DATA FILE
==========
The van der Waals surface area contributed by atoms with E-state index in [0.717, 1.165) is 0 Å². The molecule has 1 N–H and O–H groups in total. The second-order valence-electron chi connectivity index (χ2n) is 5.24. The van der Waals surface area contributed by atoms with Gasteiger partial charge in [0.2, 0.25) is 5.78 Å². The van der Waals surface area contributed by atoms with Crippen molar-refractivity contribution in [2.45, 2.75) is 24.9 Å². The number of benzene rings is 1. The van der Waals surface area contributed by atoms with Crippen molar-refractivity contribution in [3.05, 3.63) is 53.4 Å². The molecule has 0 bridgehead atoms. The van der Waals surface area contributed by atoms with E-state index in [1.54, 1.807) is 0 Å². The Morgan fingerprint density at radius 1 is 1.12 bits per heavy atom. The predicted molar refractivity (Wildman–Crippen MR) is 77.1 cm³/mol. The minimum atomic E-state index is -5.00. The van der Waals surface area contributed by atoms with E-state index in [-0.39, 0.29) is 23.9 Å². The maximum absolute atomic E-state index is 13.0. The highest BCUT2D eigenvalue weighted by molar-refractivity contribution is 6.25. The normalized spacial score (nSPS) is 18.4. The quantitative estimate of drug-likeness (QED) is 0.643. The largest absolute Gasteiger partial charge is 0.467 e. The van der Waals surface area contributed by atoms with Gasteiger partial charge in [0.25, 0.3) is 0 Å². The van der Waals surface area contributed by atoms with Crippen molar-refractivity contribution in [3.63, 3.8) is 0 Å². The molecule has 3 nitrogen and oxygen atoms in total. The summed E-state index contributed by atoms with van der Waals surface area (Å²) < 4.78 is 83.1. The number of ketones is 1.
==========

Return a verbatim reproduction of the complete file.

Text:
The van der Waals surface area contributed by atoms with E-state index in [0.717, 1.165) is 0 Å². The molecule has 1 N–H and O–H groups in total. The second-order valence-electron chi connectivity index (χ2n) is 5.24. The van der Waals surface area contributed by atoms with Gasteiger partial charge in [0.2, 0.25) is 5.78 Å². The van der Waals surface area contributed by atoms with Crippen molar-refractivity contribution in [2.45, 2.75) is 24.9 Å². The number of benzene rings is 1. The van der Waals surface area contributed by atoms with Crippen molar-refractivity contribution in [3.05, 3.63) is 53.4 Å². The molecule has 0 bridgehead atoms. The van der Waals surface area contributed by atoms with E-state index in [1.54, 1.807) is 0 Å². The Morgan fingerprint density at radius 1 is 1.12 bits per heavy atom. The predicted molar refractivity (Wildman–Crippen MR) is 77.1 cm³/mol. The minimum atomic E-state index is -5.00. The van der Waals surface area contributed by atoms with E-state index in [-0.39, 0.29) is 23.9 Å². The maximum absolute atomic E-state index is 13.0. The highest BCUT2D eigenvalue weighted by molar-refractivity contribution is 6.25. The normalized spacial score (nSPS) is 18.4. The quantitative estimate of drug-likeness (QED) is 0.643. The largest absolute Gasteiger partial charge is 0.467 e. The van der Waals surface area contributed by atoms with Gasteiger partial charge in [0.25, 0.3) is 0 Å². The van der Waals surface area contributed by atoms with Crippen molar-refractivity contribution in [3.63, 3.8) is 0 Å². The molecule has 3 nitrogen and oxygen atoms in total. The summed E-state index contributed by atoms with van der Waals surface area (Å²) < 4.78 is 83.1. The number of ketones is 1.